“Keep it simple and reliable!” That’s the view of leading UK based technology learning specialist, Mr Abdul Chohan on the use of technology for positive gains in teaching and learning.
Mr Chohan, the Director of the Essa Academy, an education institution based in Bolton, England recently addressed MANCOSA and Regent Business School academics on the merits of innovative technology in improving teaching and learning and access to education. The joint initiative was one of a calendar of scholarly events set to take place at the Mancosa Graduate School of Business which aims to enlighten the academic community on pedagogical development.
Mr Chohan, a member of, Think Simple Ltd, related his travel experiences in about 40 countries in 2014 where he promoted the use of simple yet reliable technology in teaching and learning.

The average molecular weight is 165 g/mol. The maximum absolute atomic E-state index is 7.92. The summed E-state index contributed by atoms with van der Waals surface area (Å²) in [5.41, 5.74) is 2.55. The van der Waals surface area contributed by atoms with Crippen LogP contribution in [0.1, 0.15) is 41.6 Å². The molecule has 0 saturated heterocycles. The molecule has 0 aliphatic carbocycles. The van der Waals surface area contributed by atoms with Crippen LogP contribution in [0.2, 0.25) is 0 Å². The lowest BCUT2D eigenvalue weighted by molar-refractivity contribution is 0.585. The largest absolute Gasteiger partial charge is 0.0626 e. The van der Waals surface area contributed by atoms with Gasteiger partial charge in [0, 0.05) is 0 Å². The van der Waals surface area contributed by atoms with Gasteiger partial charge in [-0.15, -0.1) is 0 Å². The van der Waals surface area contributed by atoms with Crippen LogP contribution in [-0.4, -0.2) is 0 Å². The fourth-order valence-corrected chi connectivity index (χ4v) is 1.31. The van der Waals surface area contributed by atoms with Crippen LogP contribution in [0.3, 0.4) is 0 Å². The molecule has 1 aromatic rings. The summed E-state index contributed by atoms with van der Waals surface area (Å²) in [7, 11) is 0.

He spoke about making education more accessible to students, especially in countries like Greenland, where challenging weather conditions make it impossible for students to attend classes months on end, hence the need to access education through technology.
A change in mind set needs to occur among skeptics who resist using technological innovation for education. People would become more receptive to using technology for teaching and learning if “simple, reliable and accessible” technological devices were used instead of complex ones, he said. Adhering to this will eventually change people’s beliefs and behaviour towards technology.
Technology can redefine education, but currently there’s a tendency to continue to utilise technology and expect a different outcome. People called for students to be given technological devices in the hope that it would improve their learning, but months down the line it’s discovered that providing the devices does not achieve the intended purpose.
Learning models must be analysed critically by educators who need to integrate pedagogy and technology said Mr Chohan. He stated that using this method of teaching and learning at the Essa Academy has resulted in a marked improvement in student pass rates, from 44% in the late 1990s to 98% at present.